This drink is believed to be first printed in “The Savoy Cocktail Book”, but this is not true. Here is an early printing of this drink:
Scribner’s magazine: Volume 60 – Page 148 by Edward Livermore Burlingame, Robert Bridges, Harlan de Baun Logan in 1916
“You take so much gin, so much lillet, a dash of orange juice, plenty of cracked ice, throw ’em together, and shake. Where’s the mystery?” “The same that’s in a silver sunrise, or in poetry.”
Silver was a term associated with fizzes and meant the drink contained egg white. Although, the silvers, goldens, and royals were soon to fall out of style during this timeframe. It is important to note there is no other association with “silver” in terms of mixology until several decades later. So speculative, this drink either originally contained egg white or the term silver applied to some other ingredient. Perhaps, silver meant Lillet Blanc, given it’s light color. This is undetermined and there is no literature supporting this claim.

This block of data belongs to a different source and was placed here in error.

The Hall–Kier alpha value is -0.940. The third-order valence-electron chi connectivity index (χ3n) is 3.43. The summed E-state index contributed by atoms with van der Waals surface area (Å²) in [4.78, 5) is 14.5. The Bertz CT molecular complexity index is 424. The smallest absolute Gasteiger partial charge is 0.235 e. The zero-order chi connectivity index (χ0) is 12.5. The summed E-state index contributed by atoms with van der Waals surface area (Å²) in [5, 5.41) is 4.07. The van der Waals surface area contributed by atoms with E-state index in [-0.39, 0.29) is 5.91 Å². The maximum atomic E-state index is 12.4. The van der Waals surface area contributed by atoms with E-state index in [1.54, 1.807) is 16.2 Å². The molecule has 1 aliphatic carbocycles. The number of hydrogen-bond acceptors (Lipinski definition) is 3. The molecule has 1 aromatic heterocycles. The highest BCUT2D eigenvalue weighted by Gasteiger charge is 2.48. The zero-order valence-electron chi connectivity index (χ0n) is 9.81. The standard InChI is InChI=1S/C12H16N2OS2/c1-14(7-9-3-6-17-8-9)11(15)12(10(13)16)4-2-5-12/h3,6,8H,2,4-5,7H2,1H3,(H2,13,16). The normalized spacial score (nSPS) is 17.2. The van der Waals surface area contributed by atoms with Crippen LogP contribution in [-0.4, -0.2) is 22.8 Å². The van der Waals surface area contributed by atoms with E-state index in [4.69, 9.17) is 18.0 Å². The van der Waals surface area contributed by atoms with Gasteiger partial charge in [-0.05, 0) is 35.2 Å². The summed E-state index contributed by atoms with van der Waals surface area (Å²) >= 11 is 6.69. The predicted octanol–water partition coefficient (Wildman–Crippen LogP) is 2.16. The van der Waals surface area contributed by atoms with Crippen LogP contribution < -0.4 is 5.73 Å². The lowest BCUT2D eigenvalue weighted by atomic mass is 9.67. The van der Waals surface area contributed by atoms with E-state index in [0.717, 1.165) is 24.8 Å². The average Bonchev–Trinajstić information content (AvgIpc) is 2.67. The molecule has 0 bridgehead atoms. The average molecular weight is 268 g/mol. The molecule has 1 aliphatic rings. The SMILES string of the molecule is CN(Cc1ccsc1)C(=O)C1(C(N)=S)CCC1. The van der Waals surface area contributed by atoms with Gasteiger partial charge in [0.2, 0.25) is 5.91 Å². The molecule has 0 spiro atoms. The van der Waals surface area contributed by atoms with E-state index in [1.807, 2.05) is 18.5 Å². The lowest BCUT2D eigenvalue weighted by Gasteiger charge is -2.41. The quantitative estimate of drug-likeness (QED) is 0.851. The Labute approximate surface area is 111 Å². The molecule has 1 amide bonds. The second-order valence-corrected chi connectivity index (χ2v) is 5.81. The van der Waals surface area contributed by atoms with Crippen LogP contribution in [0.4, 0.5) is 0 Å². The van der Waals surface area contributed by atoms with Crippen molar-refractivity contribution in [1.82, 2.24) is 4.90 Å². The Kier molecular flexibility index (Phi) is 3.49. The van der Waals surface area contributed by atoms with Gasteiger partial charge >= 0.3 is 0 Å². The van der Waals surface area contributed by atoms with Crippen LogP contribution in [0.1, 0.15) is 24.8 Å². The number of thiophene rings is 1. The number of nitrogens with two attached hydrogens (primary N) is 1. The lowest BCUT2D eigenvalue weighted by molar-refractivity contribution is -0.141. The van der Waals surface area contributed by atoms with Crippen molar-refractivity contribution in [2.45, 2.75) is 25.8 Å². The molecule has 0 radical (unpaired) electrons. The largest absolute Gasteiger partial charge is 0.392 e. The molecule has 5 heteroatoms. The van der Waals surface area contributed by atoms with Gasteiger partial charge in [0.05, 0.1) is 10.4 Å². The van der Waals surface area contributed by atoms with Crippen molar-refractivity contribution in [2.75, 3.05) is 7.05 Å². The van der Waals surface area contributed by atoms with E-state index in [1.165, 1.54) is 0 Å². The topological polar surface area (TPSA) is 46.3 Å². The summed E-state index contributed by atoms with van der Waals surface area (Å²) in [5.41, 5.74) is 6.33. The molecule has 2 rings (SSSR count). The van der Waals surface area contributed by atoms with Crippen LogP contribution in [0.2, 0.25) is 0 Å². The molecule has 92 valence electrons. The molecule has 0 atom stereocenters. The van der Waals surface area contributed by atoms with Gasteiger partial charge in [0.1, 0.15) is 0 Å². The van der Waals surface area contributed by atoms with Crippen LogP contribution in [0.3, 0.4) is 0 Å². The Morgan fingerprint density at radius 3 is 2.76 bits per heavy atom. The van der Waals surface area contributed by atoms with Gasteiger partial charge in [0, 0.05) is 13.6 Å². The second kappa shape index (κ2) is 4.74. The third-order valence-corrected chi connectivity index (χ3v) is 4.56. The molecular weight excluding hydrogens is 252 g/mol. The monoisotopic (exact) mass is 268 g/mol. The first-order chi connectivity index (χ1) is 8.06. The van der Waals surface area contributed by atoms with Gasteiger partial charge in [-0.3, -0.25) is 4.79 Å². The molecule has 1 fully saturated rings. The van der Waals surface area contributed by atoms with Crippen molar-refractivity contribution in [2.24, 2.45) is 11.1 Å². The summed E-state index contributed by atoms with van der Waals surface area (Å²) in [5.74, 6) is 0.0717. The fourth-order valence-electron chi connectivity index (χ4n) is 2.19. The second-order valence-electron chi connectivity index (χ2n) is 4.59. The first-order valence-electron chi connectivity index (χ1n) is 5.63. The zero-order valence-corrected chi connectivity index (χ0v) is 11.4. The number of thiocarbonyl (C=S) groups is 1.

It is believed that this drink was created in some establishment on the actual Abbey road. This very well might be the case, but the timeframe is undetermined. Certainly the Beatles Rock Band album of the same name pushed the drink into it’s peak popularity as it is still frequently ordered today.
This drink dates between 1900 – 1913 and was originally called a Silver Sunrise, it contained at least as of then:
Shake these ingredients with cracked ice:
Gin (Likely Old Tom)
Maraschino Cherry (Modern)
Strain into a chilled cocktail glass.